Friday, February 15, 2013

Band Myth #6


I’ve heard bariatric surgeons comment that some band patients seem to be addicted to fills. I can identify with that because I had a good relationship with my band surgeon who not only administered my fills but gave me a lot of encouragement as well as answers to my many questions. I left each fill appointment with a renewed sense of commitment and hope. How can you not get hooked on something good like that? 

The problem with equating fills with weight loss success is that more fill is not always better. In fact, too much fill (which varies from one patient to the next, and also varies in a single patient as time goes on and the patient’s body keeps changing) can be downright dangerous. An overfilled band, and the side effects it causes (see #5 above), can lead to a complication like a band slip, esophageal dilation, or stomach dilation. While complications can come out of nowhere, most bariatric surgeons agree that too much saline in the band puts too much pressure on the stomach. Eventually something’s got to give. That’s often hastened by the patient’s efforts to eat around the problem, and it is absolutely not a guarantee of weight loss. I gained weight several times because of what’s called Soft Calorie Syndrome. My band was too tight and I was dealing with it by consuming mostly soft and liquid calories that offered little or no satiety.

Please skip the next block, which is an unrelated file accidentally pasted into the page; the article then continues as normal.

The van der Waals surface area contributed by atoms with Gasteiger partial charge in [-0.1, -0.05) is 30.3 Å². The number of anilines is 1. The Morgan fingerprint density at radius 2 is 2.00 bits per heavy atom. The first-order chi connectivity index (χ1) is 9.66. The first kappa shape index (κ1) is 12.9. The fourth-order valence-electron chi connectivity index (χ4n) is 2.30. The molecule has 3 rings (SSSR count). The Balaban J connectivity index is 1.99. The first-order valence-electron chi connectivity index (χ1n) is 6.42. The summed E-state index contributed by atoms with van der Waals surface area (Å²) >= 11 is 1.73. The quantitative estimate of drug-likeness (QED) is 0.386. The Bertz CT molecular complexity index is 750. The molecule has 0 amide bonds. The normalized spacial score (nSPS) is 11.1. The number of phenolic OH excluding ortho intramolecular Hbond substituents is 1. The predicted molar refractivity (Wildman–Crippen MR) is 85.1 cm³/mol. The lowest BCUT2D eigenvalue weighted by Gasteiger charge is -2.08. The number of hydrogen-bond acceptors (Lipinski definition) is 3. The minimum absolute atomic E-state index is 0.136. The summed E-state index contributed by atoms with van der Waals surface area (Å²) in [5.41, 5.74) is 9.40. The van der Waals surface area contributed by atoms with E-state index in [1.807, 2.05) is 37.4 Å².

The human body is an incredible organism, capable of amazing feats of growth and healing that we take mostly for granted, but it’s not endlessly forgiving. Too much fill in your band, too many eating problems, too much inflammation and irritation in the upper GI tract, can compromise your body’s ability to recover from a complication like a band slip. Sometimes a complication can be treated conservatively, with an unfill and rest period, but sometimes it requires a surgical fix, including removal of the band. And after all you’ve gone through to get that band wrapped around your stomach, shouldn’t you be doing your utmost to treat it (and your body) with respect? 

Finally, the fill myth can cause us to overlook a very important guest at your WLS party….you. If you are going to succeed with your band, lose weight and keep it off and keep that band safe and sound inside you, sooner or later you will have to take personal responsibility for your success. Expecting your band alone to carry you to your goal weight is like expecting your car to safely deliver your child to school without anybody in the driver’s seat. And I sure hope that you are a very important person in your life!

No comments: